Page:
Sano Centre for Personalised Computational Medicine
Marriage of IT and medicine to deliver accurate diagnostics and tailor-made therapies
Kraków is now home to Sano Centre for Personalised Computational Medicine. Its research personnel will be using modern computer technology and powerful computational capabilities of supercomputers to support doctors in diagnosis and treatment processes, and to empower pharmaceutical and biotechnological companies as they develop new drugs and medical procedures. Sano is a project co-financed by the Foundation for Polish Science under the International Research Agendas PLUS (MAB PLUS) Programme.
Traditionally, in medicine, the same single drug or treatment method has been used for all patients suffering from some specific illness. Now this approach is being superseded by personalised medicine which embraces differences between individual patients fighting the same disease. Those differences are produced especially by genetic diversity, but also by variation in lifestyle, diet, age, gender, and even place of residence. By recognising these differences we can now align treatment options with the needs and organisms of specific patients. In addition to this individual distinctness, there are also more and more scientific advancements concerning the complex nature of disease itself and the multitude of physiological mechanisms involved in its development. So, the amount of data that would need to be analysed by a doctor in their office or hospital ward before they can make an informed decision and start treatment is becoming overwhelming. This is where computational medicine, also known as in silico or computer medicine, steps in. “This is a new field of knowledge, which has emerged as a result of advancements in computer technology. Artificial intelligence, machine learning, advanced algorithms, computer modelling and simulations, high-performance multiscale computing, analysing vast databases, and augmented reality methods – all these technologies can be harnessed to prevent and accurately diagnose diseases, and also to plan and support effective treatment with minimum side effects,” said Marian Bubak, PhD Eng., CSO, Sano Centre.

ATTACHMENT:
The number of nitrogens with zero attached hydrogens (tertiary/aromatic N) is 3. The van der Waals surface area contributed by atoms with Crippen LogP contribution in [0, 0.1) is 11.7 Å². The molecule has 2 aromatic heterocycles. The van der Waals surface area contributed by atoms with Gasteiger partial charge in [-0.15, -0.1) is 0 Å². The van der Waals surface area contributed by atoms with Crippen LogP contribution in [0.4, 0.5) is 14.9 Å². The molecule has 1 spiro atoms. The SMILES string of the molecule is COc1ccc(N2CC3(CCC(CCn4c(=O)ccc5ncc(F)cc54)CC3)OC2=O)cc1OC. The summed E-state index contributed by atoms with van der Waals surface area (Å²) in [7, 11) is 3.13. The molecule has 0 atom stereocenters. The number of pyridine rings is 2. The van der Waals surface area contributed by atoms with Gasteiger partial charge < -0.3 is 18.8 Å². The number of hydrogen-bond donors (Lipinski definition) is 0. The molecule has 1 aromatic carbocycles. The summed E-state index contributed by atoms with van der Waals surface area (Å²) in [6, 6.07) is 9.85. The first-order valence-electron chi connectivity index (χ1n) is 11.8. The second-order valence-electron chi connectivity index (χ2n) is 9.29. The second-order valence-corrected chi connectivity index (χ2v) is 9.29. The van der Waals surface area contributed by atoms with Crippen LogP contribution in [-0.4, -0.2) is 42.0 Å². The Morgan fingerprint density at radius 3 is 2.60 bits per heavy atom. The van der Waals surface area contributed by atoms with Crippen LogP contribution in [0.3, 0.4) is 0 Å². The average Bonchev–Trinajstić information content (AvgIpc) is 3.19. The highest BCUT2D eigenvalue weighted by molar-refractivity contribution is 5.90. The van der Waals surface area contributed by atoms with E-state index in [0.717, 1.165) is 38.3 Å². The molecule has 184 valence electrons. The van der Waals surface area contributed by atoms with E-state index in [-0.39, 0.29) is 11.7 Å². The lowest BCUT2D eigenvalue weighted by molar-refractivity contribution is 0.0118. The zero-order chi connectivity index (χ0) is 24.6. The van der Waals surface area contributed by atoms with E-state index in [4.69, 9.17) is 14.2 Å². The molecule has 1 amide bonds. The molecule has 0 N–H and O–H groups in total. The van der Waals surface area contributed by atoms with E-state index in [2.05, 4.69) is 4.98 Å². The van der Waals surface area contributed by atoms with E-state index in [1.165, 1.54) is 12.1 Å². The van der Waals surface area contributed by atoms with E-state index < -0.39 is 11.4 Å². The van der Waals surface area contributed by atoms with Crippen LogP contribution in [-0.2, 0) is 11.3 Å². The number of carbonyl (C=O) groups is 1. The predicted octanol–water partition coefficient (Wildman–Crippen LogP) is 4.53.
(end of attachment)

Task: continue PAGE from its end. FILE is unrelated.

International operational partnership
Sano is a project implemented by the Cyfronet Academic Computer Centre at the AGH University of Science and Technology, and its four partners – Klaster LifeScience Kraków, UK’s The University of Sheffield, and Germany’s Fraunhofer Society for Advancement of Applied Research (Fraunhofer-Gesellschaft zur Förderung der angewandten Forschung e. V.) and Jülich Research Centre (Forschungszentrum Jülich). The foreign partners are experts in transferring results, models, and simulations into industry and clinical practice. The collaboration with the University Hospital in Kraków, Poland, will also play an important role for the successful implementation of research results and their application in therapy.
The Centre for Personalised Computational Medicine will have its operations funded from powerful grants, one from the Foundation for Polish Science under the International Research Agendas PLUS (MAB PLUS) Programme, and one from EU’s Horizon 2020: Teaming for Excellence.
Better quality of life, lower cost